by Rachel Marsden
The war in Syria is Russia's to lose. Arguably, it could very well end up being Russia's biggest test as a player on the world stage since the end of the Cold War.
The outcome in Syria -- everything from regional stability to human rights -- is largely dependent on Russia's willingness to lead. No doubt it's a strange angle, since whenever any kind of civil war breaks out anywhere on earth, it's always Captain America who is expected to swoop down and rescue the locals. From Rwanda to Syria, whenever America isn't intervening militarily, it's faulted for not caring. Then, when it does intervene, it's promptly accused of having ulterior motives and beaten over the head with the welcome mat. The intervention itself is then leveraged to justify, with cries of "blowback," any future horrendous local acts with even the most tenuous connection to the American intervention.
It's now Russia's turn to pick up that mantle in Syria -- particularly since Russia wants the conflict to end for a variety of reasons, from arms-trade frustration in the region to a flood of rabid and unaccountable Islamists into their backyard in the Caucasus.
For years we've been bombarded with complaints about how America is cutting and running in Afghanistan, blowing town and leaving the place entirely to the Taliban after arming the Mujahideen to fight the Soviets during the Reagan Era. Then, well, 9/11 happened. America has long been beaten over the head with that narrative. Criticism for not sticking around to mop up the mess isn't completely illegitimate, but fine -- now it's time for Russia to show America how it's done, if it's up to the task.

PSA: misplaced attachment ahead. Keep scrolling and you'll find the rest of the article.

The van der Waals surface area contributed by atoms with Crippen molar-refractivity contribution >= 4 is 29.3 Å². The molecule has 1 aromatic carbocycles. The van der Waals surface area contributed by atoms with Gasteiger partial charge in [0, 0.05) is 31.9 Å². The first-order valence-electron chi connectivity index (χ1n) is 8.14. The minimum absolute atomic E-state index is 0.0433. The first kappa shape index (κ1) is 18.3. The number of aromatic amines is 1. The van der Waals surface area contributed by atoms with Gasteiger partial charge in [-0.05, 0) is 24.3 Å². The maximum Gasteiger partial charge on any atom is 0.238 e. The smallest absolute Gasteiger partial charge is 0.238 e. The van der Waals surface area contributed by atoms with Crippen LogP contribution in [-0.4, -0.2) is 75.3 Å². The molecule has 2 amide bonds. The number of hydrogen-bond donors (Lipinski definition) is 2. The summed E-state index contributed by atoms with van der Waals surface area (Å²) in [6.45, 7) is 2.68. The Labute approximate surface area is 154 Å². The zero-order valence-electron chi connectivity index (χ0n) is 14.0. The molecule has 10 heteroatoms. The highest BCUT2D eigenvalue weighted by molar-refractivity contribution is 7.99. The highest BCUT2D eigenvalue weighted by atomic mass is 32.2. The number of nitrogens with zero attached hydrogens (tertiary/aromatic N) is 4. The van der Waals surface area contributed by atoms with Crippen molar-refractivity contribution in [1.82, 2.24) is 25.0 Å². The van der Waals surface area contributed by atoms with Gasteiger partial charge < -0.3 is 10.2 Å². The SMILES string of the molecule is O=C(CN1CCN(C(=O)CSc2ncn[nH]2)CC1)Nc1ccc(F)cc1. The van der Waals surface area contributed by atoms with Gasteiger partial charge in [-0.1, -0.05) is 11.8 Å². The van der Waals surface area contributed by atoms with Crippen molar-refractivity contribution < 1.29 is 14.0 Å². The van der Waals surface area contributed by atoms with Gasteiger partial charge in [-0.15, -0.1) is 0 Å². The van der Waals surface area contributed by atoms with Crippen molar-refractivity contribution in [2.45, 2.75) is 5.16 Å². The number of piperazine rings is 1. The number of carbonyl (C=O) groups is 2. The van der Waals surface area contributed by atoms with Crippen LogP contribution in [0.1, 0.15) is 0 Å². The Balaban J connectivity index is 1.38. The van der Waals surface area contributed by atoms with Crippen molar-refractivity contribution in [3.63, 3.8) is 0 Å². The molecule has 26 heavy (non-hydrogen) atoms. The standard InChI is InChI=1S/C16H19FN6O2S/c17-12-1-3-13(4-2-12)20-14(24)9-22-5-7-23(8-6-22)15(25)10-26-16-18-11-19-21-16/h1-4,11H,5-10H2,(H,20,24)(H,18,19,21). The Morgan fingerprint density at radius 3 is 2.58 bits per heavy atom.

As ubiquitous as the Syrian civil war may seem in the Western media, it really isn't America's war, at least not in the sense that its resolution represents any significant geopolitical gains. It certainly isn't about U.S. energy policy, as America is becoming less dependent on foreign supplies. And America's primary regional ally, Israel, is more than adequately equipped to look after itself and keep the mess contained.
The Syrian war really isn't Iran's strategic problem or that of its Hezbollah proxies (both fighting on behalf of Syrian President Bashar Assad), either. Iran is the insufferable trophy wife of the global village: not too swift, no real aim in life beyond petty skirmishes, mouthy and obnoxious, and would have no suitors or friends if it weren't swimming in inadvertent wealth (oil). And the war certainly isn't the problem of the various other ragtag Islamic groups that are basically fighting for whichever side will toss them a weapon. It isn't even Syria's war, since precisely no one likes the guy in charge, and he's entirely dependent on Russian arms to keep his head above water.
If the Syrian people have any ally in this struggle for their future, it's Russia's role to accept or refuse.
Russia has long been fostering trade and diplomatic relationships with the Islamic world,
taking advantage of a vacuum willingly left by Western nations. All of the Islamic belligerents in
Syria have a Russian connection, and the conflict is squarely within Russia's
sphere. Russia is supposed to be the Islamist Whisperer. We thought you had these guys under
control, Russia. Here's your chance to show America how saving the world and defending human rights
Russia shouldn't be calling on the United States to do anything, but rather walking
into talks with commitments in hand from all the other players, particularly Iran and
Syria, for Russia to negotiate on their behalf. That's the role for
which Russia has long positioned itself -- that of reasonable, rational mediator between
Islam and the West -- isn't it? Well, it's showtime.
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